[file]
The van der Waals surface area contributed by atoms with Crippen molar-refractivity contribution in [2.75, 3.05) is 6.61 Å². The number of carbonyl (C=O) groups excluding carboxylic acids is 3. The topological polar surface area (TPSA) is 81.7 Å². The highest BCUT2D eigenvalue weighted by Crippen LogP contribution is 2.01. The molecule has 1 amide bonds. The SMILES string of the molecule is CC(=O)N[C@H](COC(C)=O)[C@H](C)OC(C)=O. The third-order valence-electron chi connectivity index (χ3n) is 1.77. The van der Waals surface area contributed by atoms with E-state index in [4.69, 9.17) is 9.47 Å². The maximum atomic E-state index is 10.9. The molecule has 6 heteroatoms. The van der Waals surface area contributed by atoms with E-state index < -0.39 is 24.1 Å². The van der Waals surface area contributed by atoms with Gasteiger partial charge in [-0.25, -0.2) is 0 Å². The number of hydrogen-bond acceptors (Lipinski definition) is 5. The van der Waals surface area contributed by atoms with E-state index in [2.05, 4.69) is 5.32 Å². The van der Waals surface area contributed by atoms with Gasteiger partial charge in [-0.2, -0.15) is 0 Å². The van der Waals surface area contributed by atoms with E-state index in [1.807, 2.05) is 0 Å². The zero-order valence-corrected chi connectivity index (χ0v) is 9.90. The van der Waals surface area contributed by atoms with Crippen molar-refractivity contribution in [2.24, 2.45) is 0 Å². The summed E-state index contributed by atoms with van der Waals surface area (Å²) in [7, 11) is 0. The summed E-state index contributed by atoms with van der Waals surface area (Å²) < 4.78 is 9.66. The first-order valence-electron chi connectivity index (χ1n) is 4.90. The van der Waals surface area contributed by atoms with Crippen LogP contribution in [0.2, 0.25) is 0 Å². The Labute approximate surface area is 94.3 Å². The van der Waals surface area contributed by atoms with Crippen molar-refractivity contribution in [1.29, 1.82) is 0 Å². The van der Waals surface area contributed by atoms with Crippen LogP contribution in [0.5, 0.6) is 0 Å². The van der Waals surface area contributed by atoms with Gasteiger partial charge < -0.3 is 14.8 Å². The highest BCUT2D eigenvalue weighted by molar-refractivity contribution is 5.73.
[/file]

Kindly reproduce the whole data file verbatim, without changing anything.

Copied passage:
The van der Waals surface area contributed by atoms with Crippen molar-refractivity contribution in [2.75, 3.05) is 6.61 Å². The number of carbonyl (C=O) groups excluding carboxylic acids is 3. The topological polar surface area (TPSA) is 81.7 Å². The highest BCUT2D eigenvalue weighted by Crippen LogP contribution is 2.01. The molecule has 1 amide bonds. The SMILES string of the molecule is CC(=O)N[C@H](COC(C)=O)[C@H](C)OC(C)=O. The third-order valence-electron chi connectivity index (χ3n) is 1.77. The van der Waals surface area contributed by atoms with E-state index in [4.69, 9.17) is 9.47 Å². The maximum atomic E-state index is 10.9. The molecule has 6 heteroatoms. The van der Waals surface area contributed by atoms with E-state index < -0.39 is 24.1 Å². The van der Waals surface area contributed by atoms with Gasteiger partial charge in [-0.25, -0.2) is 0 Å². The number of hydrogen-bond acceptors (Lipinski definition) is 5. The van der Waals surface area contributed by atoms with E-state index in [2.05, 4.69) is 5.32 Å². The van der Waals surface area contributed by atoms with Gasteiger partial charge in [-0.2, -0.15) is 0 Å². The van der Waals surface area contributed by atoms with E-state index in [1.807, 2.05) is 0 Å². The zero-order valence-corrected chi connectivity index (χ0v) is 9.90. The van der Waals surface area contributed by atoms with Crippen molar-refractivity contribution in [2.24, 2.45) is 0 Å². The summed E-state index contributed by atoms with van der Waals surface area (Å²) in [7, 11) is 0. The summed E-state index contributed by atoms with van der Waals surface area (Å²) < 4.78 is 9.66. The first-order valence-electron chi connectivity index (χ1n) is 4.90. The van der Waals surface area contributed by atoms with Crippen LogP contribution in [0.2, 0.25) is 0 Å². The Labute approximate surface area is 94.3 Å². The van der Waals surface area contributed by atoms with Crippen molar-refractivity contribution in [1.29, 1.82) is 0 Å². The van der Waals surface area contributed by atoms with Crippen LogP contribution in [0.5, 0.6) is 0 Å². The van der Waals surface area contributed by atoms with Gasteiger partial charge < -0.3 is 14.8 Å². The highest BCUT2D eigenvalue weighted by molar-refractivity contribution is 5.73.